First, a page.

How to Deduct Gluten-Free Diet Expenses on Your Taxes

If you're following the gluten-free diet, you almost certainly cringe almost daily at the cost of your food. Basic bread can ring up at $5 or $6 a loaf, and those yummy gluten-free muffins? They'll run you $7 or $8 for a tray of four (or around $2 each, if you're keeping track). "That's okay," you might think. "The diet is a medical expense—I can deduct the costs on my taxes, and get some of this money back!" Not so fast.

While you're correct that it is possible in some cases to deduct part of the cost of those muffins as a medical expense, there are some significant, fairly complicated, time-intensive hurdles you'll have to clear before actually doing so. Note that Congress made some significant changes to the tax code.

woman sitting on floor surrounded by receipts and paperwork
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Rules for Deducting Gluten-Free Diet Expenses

Here's what you'll need to deduct gluten-free diet expenses on your taxes:

  1. You must have an official doctor-issued diagnosis of celiac disease or non-celiac gluten sensitivity, plus a doctor-written prescription stating that your gluten-free diet is necessary to treat your condition. The Internal Revenue Service is not flexible about this. It doesn't matter how good you feel when you eat gluten-free—to consider deducting the cost of some of your food, you must have the officially sanctioned paperwork to prove a doctor says you need it. 
  2. You need to itemize your taxes. Medically-ordered diet deductions (and any other medical expense deductions) are listed on Form 1040, Schedule A. If you don't have many deductions (for example, if you don't have a mortgage with its associated tax deduction) and you instead take the standard tax deduction, you can forget about a gluten-free tax break—you (unfortunately) don't qualify. You can't claim medical deductions on Form 1040A or Form 1040EZ.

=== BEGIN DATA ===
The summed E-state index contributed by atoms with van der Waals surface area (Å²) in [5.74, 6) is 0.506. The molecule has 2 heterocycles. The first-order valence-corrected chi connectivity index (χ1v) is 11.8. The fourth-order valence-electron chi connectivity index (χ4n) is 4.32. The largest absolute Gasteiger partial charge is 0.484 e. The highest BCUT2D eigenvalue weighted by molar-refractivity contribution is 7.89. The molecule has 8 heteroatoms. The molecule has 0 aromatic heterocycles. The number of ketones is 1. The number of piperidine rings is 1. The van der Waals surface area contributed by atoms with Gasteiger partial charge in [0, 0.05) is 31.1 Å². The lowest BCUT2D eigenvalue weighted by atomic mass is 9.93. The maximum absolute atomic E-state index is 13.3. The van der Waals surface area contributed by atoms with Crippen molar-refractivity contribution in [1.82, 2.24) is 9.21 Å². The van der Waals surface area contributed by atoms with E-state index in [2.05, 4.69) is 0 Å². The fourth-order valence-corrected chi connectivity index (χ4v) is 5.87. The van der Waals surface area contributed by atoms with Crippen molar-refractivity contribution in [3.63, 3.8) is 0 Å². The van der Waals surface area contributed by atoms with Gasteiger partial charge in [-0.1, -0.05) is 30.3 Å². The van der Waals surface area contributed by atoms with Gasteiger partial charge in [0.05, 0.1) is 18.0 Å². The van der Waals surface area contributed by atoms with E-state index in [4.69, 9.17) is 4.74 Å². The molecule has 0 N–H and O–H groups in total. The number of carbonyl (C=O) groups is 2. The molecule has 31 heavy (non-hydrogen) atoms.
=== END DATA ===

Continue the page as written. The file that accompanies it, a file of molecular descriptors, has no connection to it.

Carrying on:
3. You must accumulate expenses that exceed 7.5% of your adjusted gross income as reported on line 37 of your Form 1040. That means, for example, if your adjusted gross income is $40,000, you only can deduct medical expenses that exceed $4,000. If the gluten-free diet represents your only source of medical expenses, this may be a fairly major hurdle.
  4. You can only deduct the difference between the cost of the gluten-free items and conventional, gluten-filled items. As the IRS details, "Where an item purchased in a special form primarily for the alleviation of an illness or disease is one that is ordinarily used for personal, living, and family purposes, the excess of the cost of the special form over the normal cost of the item is an expense for medical care." So if a loaf of regular bread costs $2 and a loaf of gluten-free bread costs $5, you can deduct $3 for each loaf of bread you purchase above 10% of your adjusted gross income. Therefore, if your adjusted gross income is $40,000, you'd have to buy 1,334 loaves of gluten-free bread before you could start deducting (assuming you have no other medical expenses).
  5. You can deduct the full cost of weird food items that are pretty specific to the gluten-free diet, such as xanthan gum and guar gum. Since there really aren't any conventional counterparts to these necessary gluten-free ingredients, the IRS has said they are fully deductible.
  6. You have to keep detailed, meticulous records and save all your receipts. That means for every gluten-free food expense, you'll need the receipt, plus some evidence of how much a comparable conventional food item would cost. It also means you'll need to decide at the beginning of the year whether to try for the deduction. If you tend to be somewhat careless about grocery receipts (as I am), this could turn into a bit of a headache.

Is It Worth It to Track Your Gluten-Free Diet Expenses?

Only you can decide whether to try deducting the excess expenses associated with following the gluten-free diet. It may be worth it if you already have multiple medical expenses that easily put you over the 10% threshold.

Otherwise, you might want to seek out more effective ways of lowering your tax bill. Regardless, I urge you to check in with a tax adviser on any of these issues, as they can be complicated.

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  1. Internal Revenue Service. About form 1040, U.S. individual income tax return. Updated May 21, 2020.